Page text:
Regarding Nālandāpa, he was the intelligent son of Upasākabodhi, named Bodhibhadra. Having become an unequalled great paṇḍita, in order to learn Kālacakra from Kālacakrapāda the Elder in Magadha, he thought he should make a golden offering maṇḍala for this teaching. It was said that in Tibet gold could be dug from the ground, and so he went to Tibet in search.
He travelled to Chirong in Mangyul (mang yul skyid grong), and obtained his gold there from a head craftsman who became his patron. Then, whilst travelling on the road to Dingri, he met a paṇḍita travelling on a donkey.
He returned to India and presented the gold to Kālacakrapāda the Elder, who was greatly pleased. Together with Naropa he received the full empowerment and instructions on the tantra and commentary. Having practised, in one moment he achieved the ten signs, the eight qualities and the maṇḍala of his body was filled with bliss. Right there he achieved realization.
His father and his aunt also heard (the teachings) from Avadhūtipa. It is said therefore that there were certain discrepancies between the explanations of the father and son. He considered that the Kālacakra would spread widely if it were spread in Magadha.
At a time when the king of Magadha was the "One with the Wooden Seat", Rāmapāla (1072-1126, approx.), and Sendhapas were in charge of the vihāra of Uddandapura, he travelled to glorious Nālandā, and placed over the door of the vihāra the "Letters of Ten Powers" (the well-known monogram of Kālacakra). Underneath this he wrote:
"Those who do not undertand the Paramādibuddha, do not understand Kālacakra; those who do not understand Kālacakra do not understand the Nāmasaṃgīti; those who do not understand the Nāmasaṃgīti do not understand the awareness body of Vajradhara; those who do not understand the awareness body of Vajradhara do not understand the mantrayāna; those who do not understand the mantrayāna are all those in cyclic existence, and are not on the path of the victorious Vajradhara. This being so, all pure teachers should rely on the Paramādibuddha, and take with them all pure students intent on liberation."
About 500 paṇḍitas were living there, and not liking this, they argued with Nālandāpa. However, he convinced them of the profound and vast nature of these teachings, and they all gave up their own positions, bowed to him and became his students.
Well known amongst these who became experts were: Abhayākaragupta, Buddhakīrti, Abhiyukta, Mañjukīrti, the Kashmiri Somanātha, Paṇḍita Parvata, Acalagarbha, Dānaśrī, Puṇya the Great, the Kashmiri Gambhira, Śāntagupta, Guṇarakṣita, and others.
As he stayed at Nālandā, he was known as Lord Nālandāpa. He also built there a Kālacakra temple. His qualities became equal to those of Kālacakrapāda the Elder, and throughout the whole of east and west India he was known as Kālacakrapāda the Younger.
Regarding the Kashmiri paṇḍita, Somanātha, he was born the son of a Kashmiri brahmin, and he was able to memorise sixteen verses at one time, remembering one with each breath. Up until the age of twelve he learned all the Vedas from his father, but his mother was a Buddhist and she sent him to study Dharma from an excellent great Kashmiri paṇḍita called Brāhmanapāda, also known as Sūryaketu.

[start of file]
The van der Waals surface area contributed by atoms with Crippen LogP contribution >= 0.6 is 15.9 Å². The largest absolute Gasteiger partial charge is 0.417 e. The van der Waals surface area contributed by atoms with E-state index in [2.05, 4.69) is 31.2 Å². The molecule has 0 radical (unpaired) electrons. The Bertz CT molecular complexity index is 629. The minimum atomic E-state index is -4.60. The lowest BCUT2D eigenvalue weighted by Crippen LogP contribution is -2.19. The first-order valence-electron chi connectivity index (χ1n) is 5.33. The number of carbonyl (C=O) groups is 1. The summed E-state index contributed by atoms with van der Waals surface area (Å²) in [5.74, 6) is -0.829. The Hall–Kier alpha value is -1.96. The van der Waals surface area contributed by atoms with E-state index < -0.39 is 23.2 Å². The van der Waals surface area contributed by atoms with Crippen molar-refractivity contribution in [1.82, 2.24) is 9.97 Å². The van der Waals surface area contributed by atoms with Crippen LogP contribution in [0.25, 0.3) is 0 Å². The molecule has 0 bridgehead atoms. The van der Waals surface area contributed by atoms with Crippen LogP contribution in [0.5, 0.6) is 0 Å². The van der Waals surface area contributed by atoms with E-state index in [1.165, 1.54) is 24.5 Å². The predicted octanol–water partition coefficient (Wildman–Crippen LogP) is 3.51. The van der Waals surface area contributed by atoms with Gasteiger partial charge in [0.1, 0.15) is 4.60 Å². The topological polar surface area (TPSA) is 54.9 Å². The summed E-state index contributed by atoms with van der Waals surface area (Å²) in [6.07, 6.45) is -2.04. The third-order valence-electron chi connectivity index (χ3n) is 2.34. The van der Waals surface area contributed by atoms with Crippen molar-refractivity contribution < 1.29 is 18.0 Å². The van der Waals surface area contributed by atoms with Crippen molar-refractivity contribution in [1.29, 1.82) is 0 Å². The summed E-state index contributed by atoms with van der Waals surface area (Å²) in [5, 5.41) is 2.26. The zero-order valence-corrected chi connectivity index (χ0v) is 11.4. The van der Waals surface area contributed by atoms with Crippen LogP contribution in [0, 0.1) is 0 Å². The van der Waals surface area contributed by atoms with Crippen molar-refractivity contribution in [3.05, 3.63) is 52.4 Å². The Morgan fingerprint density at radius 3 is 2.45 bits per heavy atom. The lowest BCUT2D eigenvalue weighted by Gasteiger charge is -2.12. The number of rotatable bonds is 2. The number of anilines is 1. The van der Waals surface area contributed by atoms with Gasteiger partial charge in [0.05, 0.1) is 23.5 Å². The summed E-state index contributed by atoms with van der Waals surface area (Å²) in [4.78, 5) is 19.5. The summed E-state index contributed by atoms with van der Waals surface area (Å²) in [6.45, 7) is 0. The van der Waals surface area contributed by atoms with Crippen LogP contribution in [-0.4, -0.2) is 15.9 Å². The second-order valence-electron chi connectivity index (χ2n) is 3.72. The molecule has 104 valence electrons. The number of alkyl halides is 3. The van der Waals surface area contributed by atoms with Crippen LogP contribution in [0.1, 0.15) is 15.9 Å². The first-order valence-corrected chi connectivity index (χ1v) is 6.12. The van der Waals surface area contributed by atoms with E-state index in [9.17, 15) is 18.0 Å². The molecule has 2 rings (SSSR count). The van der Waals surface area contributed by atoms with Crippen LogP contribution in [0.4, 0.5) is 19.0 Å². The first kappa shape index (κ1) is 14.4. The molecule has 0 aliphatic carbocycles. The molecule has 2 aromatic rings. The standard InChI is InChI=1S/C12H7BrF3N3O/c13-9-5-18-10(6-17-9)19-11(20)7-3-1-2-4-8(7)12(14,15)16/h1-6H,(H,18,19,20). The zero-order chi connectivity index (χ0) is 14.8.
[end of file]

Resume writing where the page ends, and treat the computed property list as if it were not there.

This paṇḍita had a daughter who found Somanātha very attractive and told him that in order to request teachings the two of them should be as a couple. He acted accordingly and heard many teachings, and he and the other main students, Sonasahi, Lakṣmiṃkara, Jñānaśrī and Candra Rāhula, all became paṇḍitas expert in the the five subjects. In particular, Somanātha became expert in the "Noble cycle of Guhyasamāja" (the tradition that comes from the "noble" Nāgārjuna) and Mādhyamika.
At that time, paṇḍita Vinayākaramati sent as a present to Bhadrapāda (meaning Brahmanapāda) copies of the Sekoddeśa (a section of the Kālacakra Mūlatantra dealing with empowerment) and the Sekaprakriyā (an extract from the third and fifth chapters of the Kālacakra Laghutantra, also about empowerment). He placed these on his head and prayed, and his students asked what they were, and if he would give them to them. He said "These are from a particular profound tantra which I have not received, and so I am unable to explain these to you."
He broke off his studies and headed to Magadha to investigate these teachings. He met the father and son Kālacakrapāda the Younger, and heard the entire cycle of the bodhisattva teachings (the bodhisattva trilogy), empowerment and instructions on the tantra and commentaries, and so forth. He also listened to the Abhidharma.
Having mastered all these instructions he achieved the pacification of the winds, and saw all objective phenomena as only the play of awareness. He could not be overpowered by thieves, he had the ability to withhold bodhicitta without release, and was greatly blessed. He became known as truly (an embodiment of) Mañjuśrī.
He then travelled to Kashmir, debated with the Kashmiri Ratnavajra, and won by refuting his Cittamātra view. Ratnavajra told him that lest his students should come not to have confidence in him, he (Somanātha) should go somewhere else.